When Woods began rapping, he built on the examples of the artists who inspired him. Now, as he continues to gain popularity as one of the premier underground emcees in the city, he feels the only way to stay true to his music and fans is to stay true to himself.

"I sat around for a lot of years like, 'what is my gimmick going to be?' " Woods said. "I didn't want to copy."

In the end, Woods gave up on the idea of maintaining a gimmick.

"I wouldn't want to be lumped in a category," he said. "Once you do that, people don't want to hear anything else."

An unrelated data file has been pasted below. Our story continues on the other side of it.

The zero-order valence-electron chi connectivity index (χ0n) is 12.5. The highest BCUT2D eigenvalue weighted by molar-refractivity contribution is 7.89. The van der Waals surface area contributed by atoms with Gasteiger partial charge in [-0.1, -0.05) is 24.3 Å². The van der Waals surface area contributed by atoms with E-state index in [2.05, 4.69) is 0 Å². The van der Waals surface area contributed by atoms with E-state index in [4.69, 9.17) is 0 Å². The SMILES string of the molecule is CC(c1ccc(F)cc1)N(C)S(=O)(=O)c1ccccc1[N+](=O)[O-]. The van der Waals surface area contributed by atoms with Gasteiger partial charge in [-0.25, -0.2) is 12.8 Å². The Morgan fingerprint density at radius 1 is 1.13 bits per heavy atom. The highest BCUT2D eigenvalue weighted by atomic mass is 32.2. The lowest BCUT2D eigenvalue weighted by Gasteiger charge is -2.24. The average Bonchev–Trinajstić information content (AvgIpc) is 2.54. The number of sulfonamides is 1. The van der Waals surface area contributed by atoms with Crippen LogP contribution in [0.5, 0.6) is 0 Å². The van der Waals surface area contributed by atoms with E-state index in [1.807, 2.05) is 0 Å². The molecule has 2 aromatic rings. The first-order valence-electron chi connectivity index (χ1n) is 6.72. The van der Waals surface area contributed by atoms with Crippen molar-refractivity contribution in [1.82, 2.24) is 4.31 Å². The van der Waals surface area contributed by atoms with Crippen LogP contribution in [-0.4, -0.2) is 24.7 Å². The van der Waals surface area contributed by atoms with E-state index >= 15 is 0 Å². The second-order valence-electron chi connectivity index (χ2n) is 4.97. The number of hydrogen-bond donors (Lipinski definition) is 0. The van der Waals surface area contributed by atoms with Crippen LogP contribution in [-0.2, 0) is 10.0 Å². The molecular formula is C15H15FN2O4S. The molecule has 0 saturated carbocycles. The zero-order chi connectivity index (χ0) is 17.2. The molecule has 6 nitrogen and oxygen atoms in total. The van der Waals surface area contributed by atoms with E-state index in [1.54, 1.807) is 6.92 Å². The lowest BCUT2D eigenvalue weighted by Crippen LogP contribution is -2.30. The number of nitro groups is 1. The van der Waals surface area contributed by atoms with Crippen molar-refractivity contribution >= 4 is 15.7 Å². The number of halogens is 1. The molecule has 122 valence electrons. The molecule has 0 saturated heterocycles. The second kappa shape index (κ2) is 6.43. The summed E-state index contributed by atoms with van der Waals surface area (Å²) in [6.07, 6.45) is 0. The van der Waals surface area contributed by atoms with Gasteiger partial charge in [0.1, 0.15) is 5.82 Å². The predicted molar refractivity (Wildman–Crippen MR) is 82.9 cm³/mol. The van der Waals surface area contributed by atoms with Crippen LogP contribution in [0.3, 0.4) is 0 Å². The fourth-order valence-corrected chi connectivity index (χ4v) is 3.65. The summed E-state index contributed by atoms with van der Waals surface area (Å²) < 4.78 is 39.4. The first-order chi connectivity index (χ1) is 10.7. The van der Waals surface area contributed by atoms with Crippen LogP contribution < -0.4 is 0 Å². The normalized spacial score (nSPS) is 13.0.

Instead, Woods said, he prefers the freedom of hovering between categories, choosing to relate his inner city upbringing while at the same time speaking about social and cultural issues. But most of all, Woods said, he just wants to entertain.

After winning a number of freestyle battles in 2000 and 2001, Woods went on to show his song-crafting abilities on such CDs as "The Darkness and the Light," "The Cold Gumbo EP" and "The Lucky Stiffs Mix Tape." He is working on his latest solo effort with various local deejays.

"People are just ready to hear some substance," Woods said. "But they want to hear it from somebody that can make a catchy song. That's been my whole goal."
- Times-Picayune

"The Burgeoning Local Scene"

Rap session
In the underground hip-hop scene, gangsta rap is out and keeping it real is in
Friday, February 25, 2005
By Nick Pope
Contributing writer